I experienced the compound effect of meditation a couple of months ago. Once in a while, this type of experience will creep up on me.
I was on a road trip headed out of state. Being in the car for a long period of time creates certain environmental stimuli that normally trigger some anxious feelings. It has taken me years to recognize these as deeper feelings associated with impulsive or addictive behaviors in the past.
In any case, while I was driving along I had a sudden realization. Instead of the presence of anxiety, there was nothing. There was a feeling of emptiness and I literally felt lighter.
This might sound incredibly simple, but it was a profound experience. There was a sense of peace, and I knew that I had let something go for good.
This isn’t the only time something like this has happened, and I can’t help but attribute these experiences to the practice of hundreds of hours of meditation over many years.
What is the compound effect?
Compound interest explains how you can make a massive amount of money by investing a very small amount of money consistently over a long period of time.
The compound effect is what happens when you apply the process to any small decision in your life. Whether it’s cooking one more healthy meal per week, or meditating for five minutes per day, the effect of this action applied over a long period of time will produce RADICAL results.
I’m not talking about in 10 years, either. Seemingly insignificant decisions made every day over the course of a year are almost guaranteed to have a massive impact. Up the ante and you could see similar results in 3-6 months.
Unfortunately, it’s incredibly easy to forget about the power of the compound effect and stop following through right at the tipping point of our journey.
3 Things to Remember About the Compound Effect
When you think about starting a meditation practice or creating any new habit, it’s important to remember how the compound effect works. This will enable you to stick with anything, even if it feels utterly useless. Here’s what you need to remember…
1. You won’t know it’s working.
Until it already has. Chances are you won’t see the e
Applied to meditation: If you’re brand new to meditation, the chances are great that you will experience some immediate benefits. However, chances are you will soon run into a period or phase where it becomes harder to sit, your mind races faster, and you begin to really question why you’re carving out all this time to sit still. It will feel like it’s not working. More and more thoughts will come up that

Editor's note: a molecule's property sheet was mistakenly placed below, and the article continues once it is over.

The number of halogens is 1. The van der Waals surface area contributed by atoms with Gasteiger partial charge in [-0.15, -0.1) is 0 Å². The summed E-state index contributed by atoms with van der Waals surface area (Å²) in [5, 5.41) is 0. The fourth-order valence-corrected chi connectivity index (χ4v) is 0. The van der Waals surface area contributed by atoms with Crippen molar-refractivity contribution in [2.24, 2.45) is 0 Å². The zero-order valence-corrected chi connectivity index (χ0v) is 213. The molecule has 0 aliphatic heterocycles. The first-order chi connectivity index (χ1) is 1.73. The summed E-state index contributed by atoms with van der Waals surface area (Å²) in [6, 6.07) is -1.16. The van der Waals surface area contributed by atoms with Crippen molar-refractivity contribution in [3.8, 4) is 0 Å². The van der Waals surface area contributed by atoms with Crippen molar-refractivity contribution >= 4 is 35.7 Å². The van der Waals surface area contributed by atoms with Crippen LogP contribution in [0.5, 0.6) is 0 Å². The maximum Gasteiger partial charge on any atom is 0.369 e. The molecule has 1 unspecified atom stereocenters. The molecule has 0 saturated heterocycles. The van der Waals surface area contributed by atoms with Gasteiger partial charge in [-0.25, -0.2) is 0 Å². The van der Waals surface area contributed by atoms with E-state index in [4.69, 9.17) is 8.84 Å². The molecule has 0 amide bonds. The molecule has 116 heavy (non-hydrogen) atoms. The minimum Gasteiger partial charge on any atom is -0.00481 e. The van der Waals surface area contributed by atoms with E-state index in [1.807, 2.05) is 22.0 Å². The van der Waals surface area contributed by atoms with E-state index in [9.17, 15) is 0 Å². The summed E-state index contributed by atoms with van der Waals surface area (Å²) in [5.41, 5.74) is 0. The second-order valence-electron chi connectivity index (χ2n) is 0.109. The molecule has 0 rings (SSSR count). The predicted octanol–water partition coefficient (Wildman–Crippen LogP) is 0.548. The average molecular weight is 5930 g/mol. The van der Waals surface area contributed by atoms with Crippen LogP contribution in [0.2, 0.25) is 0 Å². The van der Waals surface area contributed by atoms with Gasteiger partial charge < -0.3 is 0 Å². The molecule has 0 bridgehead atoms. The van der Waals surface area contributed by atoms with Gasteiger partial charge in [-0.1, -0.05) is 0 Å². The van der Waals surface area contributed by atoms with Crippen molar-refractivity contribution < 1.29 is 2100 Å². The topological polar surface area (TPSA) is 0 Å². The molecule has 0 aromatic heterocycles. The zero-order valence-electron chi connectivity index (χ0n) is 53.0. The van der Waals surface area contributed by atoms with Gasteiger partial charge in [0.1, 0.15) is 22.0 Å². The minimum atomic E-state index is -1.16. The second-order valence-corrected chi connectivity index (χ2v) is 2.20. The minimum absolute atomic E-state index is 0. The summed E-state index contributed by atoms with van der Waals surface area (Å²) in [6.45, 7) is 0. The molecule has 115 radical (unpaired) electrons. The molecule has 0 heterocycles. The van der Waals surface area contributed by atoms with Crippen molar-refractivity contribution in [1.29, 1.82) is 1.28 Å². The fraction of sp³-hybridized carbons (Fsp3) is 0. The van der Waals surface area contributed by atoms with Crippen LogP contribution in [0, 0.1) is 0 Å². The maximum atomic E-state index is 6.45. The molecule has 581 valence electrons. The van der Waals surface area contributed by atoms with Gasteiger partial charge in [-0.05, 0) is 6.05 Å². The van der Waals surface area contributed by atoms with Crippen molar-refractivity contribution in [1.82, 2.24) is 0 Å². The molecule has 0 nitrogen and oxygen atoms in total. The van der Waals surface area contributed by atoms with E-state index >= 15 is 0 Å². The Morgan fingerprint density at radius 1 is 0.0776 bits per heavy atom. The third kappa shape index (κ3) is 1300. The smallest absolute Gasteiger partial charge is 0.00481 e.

Remember: Letting these thoughts surface is the work of meditation! Your mind is just being sneaky AF.
2. Less effort is better.
The compound effect doesn’t care how complex your system is
Applied to meditation: It’s easy to believe that 5 minutes of meditation won’t make a difference. However, n
3. Narrow your focus.
One small change in habits will carry over into everything you do. You might not have any idea how, but it will. Trust that you don’t need 10 different strategies. You need a commitment to yourself, that you keep.
Applied to meditation: Forget about other habits as you begin a meditation practice. Don’t worry about the different techniques. The best part about meditation is that if you keep showing up, you can’t really screw it up! Increasing your awareness of thoughts and feelings will have a direct impact on everything you do. As you become more conscious of the decisions you make, you automatically start to make better decisions in every area of your life.
When you make a commitment to a consistent meditation practice you are literally restoring your mental and physical health. The beautiful part about it is, there is no requirement to DO anything. You can just relax. You don’t have to change anything because your mind tells you that you should. When the time comes to change, you will just change – as long as you commit to giving yourself the time and space to let change happen.